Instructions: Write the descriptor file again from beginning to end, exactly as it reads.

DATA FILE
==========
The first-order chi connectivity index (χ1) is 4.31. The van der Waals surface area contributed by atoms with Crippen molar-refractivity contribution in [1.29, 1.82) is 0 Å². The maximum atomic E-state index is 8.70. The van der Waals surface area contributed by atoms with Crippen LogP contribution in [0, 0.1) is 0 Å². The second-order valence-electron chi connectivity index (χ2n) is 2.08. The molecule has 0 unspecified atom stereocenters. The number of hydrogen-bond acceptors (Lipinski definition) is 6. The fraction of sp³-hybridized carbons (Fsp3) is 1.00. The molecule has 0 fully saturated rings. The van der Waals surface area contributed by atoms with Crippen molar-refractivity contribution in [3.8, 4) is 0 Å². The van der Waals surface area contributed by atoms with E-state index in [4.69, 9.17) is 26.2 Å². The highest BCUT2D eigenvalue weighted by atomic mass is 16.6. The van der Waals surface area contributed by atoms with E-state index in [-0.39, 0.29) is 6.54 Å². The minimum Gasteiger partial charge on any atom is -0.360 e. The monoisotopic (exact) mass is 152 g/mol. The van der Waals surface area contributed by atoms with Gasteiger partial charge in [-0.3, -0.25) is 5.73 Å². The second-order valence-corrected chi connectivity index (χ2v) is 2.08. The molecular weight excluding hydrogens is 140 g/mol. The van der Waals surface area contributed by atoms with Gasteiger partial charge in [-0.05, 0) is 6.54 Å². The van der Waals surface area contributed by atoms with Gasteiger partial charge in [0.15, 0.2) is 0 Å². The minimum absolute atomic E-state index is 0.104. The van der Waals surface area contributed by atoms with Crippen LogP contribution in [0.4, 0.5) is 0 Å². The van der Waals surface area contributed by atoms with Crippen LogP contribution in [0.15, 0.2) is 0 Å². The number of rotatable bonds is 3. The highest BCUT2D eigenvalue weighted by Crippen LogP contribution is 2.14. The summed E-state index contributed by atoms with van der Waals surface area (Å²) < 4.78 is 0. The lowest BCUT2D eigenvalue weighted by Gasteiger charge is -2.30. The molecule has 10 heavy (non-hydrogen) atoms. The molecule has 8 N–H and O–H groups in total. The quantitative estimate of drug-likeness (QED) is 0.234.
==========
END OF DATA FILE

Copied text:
The first-order chi connectivity index (χ1) is 4.31. The van der Waals surface area contributed by atoms with Crippen molar-refractivity contribution in [1.29, 1.82) is 0 Å². The maximum atomic E-state index is 8.70. The van der Waals surface area contributed by atoms with Crippen LogP contribution in [0, 0.1) is 0 Å². The second-order valence-electron chi connectivity index (χ2n) is 2.08. The molecule has 0 unspecified atom stereocenters. The number of hydrogen-bond acceptors (Lipinski definition) is 6. The fraction of sp³-hybridized carbons (Fsp3) is 1.00. The molecule has 0 fully saturated rings. The van der Waals surface area contributed by atoms with Crippen molar-refractivity contribution in [3.8, 4) is 0 Å². The van der Waals surface area contributed by atoms with E-state index in [4.69, 9.17) is 26.2 Å². The highest BCUT2D eigenvalue weighted by atomic mass is 16.6. The van der Waals surface area contributed by atoms with E-state index in [-0.39, 0.29) is 6.54 Å². The minimum Gasteiger partial charge on any atom is -0.360 e. The monoisotopic (exact) mass is 152 g/mol. The van der Waals surface area contributed by atoms with Gasteiger partial charge in [-0.3, -0.25) is 5.73 Å². The second-order valence-corrected chi connectivity index (χ2v) is 2.08. The molecular weight excluding hydrogens is 140 g/mol. The van der Waals surface area contributed by atoms with Gasteiger partial charge in [-0.05, 0) is 6.54 Å². The van der Waals surface area contributed by atoms with Gasteiger partial charge in [0.15, 0.2) is 0 Å². The minimum absolute atomic E-state index is 0.104. The van der Waals surface area contributed by atoms with Crippen LogP contribution in [0.4, 0.5) is 0 Å². The van der Waals surface area contributed by atoms with Crippen LogP contribution in [0.15, 0.2) is 0 Å². The number of rotatable bonds is 3. The highest BCUT2D eigenvalue weighted by Crippen LogP contribution is 2.14. The summed E-state index contributed by atoms with van der Waals surface area (Å²) < 4.78 is 0. The lowest BCUT2D eigenvalue weighted by Gasteiger charge is -2.30. The molecule has 10 heavy (non-hydrogen) atoms. The molecule has 8 N–H and O–H groups in total. The quantitative estimate of drug-likeness (QED) is 0.234.